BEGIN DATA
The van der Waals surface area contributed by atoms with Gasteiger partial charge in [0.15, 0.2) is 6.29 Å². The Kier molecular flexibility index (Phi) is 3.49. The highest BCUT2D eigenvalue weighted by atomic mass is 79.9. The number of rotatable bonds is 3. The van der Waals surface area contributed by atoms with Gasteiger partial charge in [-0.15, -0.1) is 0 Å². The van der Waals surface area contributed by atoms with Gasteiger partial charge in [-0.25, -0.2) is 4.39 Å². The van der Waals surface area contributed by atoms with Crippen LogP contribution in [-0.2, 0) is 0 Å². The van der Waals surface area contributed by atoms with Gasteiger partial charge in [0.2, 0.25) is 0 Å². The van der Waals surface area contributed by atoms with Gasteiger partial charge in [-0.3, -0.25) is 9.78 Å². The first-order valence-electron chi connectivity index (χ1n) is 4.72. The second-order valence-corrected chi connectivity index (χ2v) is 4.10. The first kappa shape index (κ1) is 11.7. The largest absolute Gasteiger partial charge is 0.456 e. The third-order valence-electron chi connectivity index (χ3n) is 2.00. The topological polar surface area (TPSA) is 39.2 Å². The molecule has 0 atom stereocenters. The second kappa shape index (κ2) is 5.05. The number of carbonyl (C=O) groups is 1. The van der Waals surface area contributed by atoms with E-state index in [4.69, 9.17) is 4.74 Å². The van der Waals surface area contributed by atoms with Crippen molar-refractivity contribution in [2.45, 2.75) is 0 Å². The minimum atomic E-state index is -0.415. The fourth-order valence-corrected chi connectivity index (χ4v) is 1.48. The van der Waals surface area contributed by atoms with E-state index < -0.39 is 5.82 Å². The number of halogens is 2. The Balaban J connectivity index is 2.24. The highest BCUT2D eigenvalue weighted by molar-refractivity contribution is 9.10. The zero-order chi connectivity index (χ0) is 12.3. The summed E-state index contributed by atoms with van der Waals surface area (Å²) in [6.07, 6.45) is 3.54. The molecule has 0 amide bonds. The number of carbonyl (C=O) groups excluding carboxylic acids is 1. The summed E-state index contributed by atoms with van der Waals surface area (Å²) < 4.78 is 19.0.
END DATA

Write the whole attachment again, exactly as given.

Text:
The van der Waals surface area contributed by atoms with Gasteiger partial charge in [0.15, 0.2) is 6.29 Å². The Kier molecular flexibility index (Phi) is 3.49. The highest BCUT2D eigenvalue weighted by atomic mass is 79.9. The number of rotatable bonds is 3. The van der Waals surface area contributed by atoms with Gasteiger partial charge in [-0.15, -0.1) is 0 Å². The van der Waals surface area contributed by atoms with Gasteiger partial charge in [-0.25, -0.2) is 4.39 Å². The van der Waals surface area contributed by atoms with Crippen LogP contribution in [-0.2, 0) is 0 Å². The van der Waals surface area contributed by atoms with Gasteiger partial charge in [0.2, 0.25) is 0 Å². The van der Waals surface area contributed by atoms with Gasteiger partial charge in [-0.3, -0.25) is 9.78 Å². The first-order valence-electron chi connectivity index (χ1n) is 4.72. The second-order valence-corrected chi connectivity index (χ2v) is 4.10. The first kappa shape index (κ1) is 11.7. The largest absolute Gasteiger partial charge is 0.456 e. The third-order valence-electron chi connectivity index (χ3n) is 2.00. The topological polar surface area (TPSA) is 39.2 Å². The molecule has 0 atom stereocenters. The second kappa shape index (κ2) is 5.05. The number of carbonyl (C=O) groups is 1. The van der Waals surface area contributed by atoms with E-state index in [4.69, 9.17) is 4.74 Å². The van der Waals surface area contributed by atoms with Crippen molar-refractivity contribution in [2.45, 2.75) is 0 Å². The minimum atomic E-state index is -0.415. The fourth-order valence-corrected chi connectivity index (χ4v) is 1.48. The van der Waals surface area contributed by atoms with E-state index < -0.39 is 5.82 Å². The number of halogens is 2. The Balaban J connectivity index is 2.24. The highest BCUT2D eigenvalue weighted by molar-refractivity contribution is 9.10. The zero-order chi connectivity index (χ0) is 12.3. The summed E-state index contributed by atoms with van der Waals surface area (Å²) in [6.07, 6.45) is 3.54. The molecule has 0 amide bonds. The number of carbonyl (C=O) groups excluding carboxylic acids is 1. The summed E-state index contributed by atoms with van der Waals surface area (Å²) < 4.78 is 19.0.